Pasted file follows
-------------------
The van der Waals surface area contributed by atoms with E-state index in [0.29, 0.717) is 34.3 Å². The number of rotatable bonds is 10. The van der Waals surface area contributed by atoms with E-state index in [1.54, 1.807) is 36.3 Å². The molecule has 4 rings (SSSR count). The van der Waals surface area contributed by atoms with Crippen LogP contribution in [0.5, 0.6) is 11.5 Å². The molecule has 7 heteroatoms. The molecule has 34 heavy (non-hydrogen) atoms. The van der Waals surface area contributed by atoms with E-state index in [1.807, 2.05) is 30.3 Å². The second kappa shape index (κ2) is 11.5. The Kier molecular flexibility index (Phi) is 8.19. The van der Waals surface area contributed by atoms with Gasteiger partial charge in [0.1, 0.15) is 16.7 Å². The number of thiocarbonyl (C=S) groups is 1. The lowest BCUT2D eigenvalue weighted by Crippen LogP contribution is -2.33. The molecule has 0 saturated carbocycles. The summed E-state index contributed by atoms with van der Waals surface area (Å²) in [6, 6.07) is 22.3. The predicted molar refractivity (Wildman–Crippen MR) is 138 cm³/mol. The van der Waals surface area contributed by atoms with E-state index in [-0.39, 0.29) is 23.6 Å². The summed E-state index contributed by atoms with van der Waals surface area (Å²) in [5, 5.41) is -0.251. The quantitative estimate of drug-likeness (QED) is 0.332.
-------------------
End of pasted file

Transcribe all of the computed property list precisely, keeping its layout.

The van der Waals surface area contributed by atoms with E-state index in [0.29, 0.717) is 34.3 Å². The number of rotatable bonds is 10. The van der Waals surface area contributed by atoms with E-state index in [1.54, 1.807) is 36.3 Å². The molecule has 4 rings (SSSR count). The van der Waals surface area contributed by atoms with Crippen LogP contribution in [0.5, 0.6) is 11.5 Å². The molecule has 7 heteroatoms. The molecule has 34 heavy (non-hydrogen) atoms. The van der Waals surface area contributed by atoms with E-state index in [1.807, 2.05) is 30.3 Å². The second kappa shape index (κ2) is 11.5. The Kier molecular flexibility index (Phi) is 8.19. The van der Waals surface area contributed by atoms with Gasteiger partial charge in [0.1, 0.15) is 16.7 Å². The number of thiocarbonyl (C=S) groups is 1. The lowest BCUT2D eigenvalue weighted by Crippen LogP contribution is -2.33. The molecule has 0 saturated carbocycles. The summed E-state index contributed by atoms with van der Waals surface area (Å²) in [6, 6.07) is 22.3. The predicted molar refractivity (Wildman–Crippen MR) is 138 cm³/mol. The van der Waals surface area contributed by atoms with E-state index in [-0.39, 0.29) is 23.6 Å². The summed E-state index contributed by atoms with van der Waals surface area (Å²) in [5, 5.41) is -0.251. The quantitative estimate of drug-likeness (QED) is 0.332.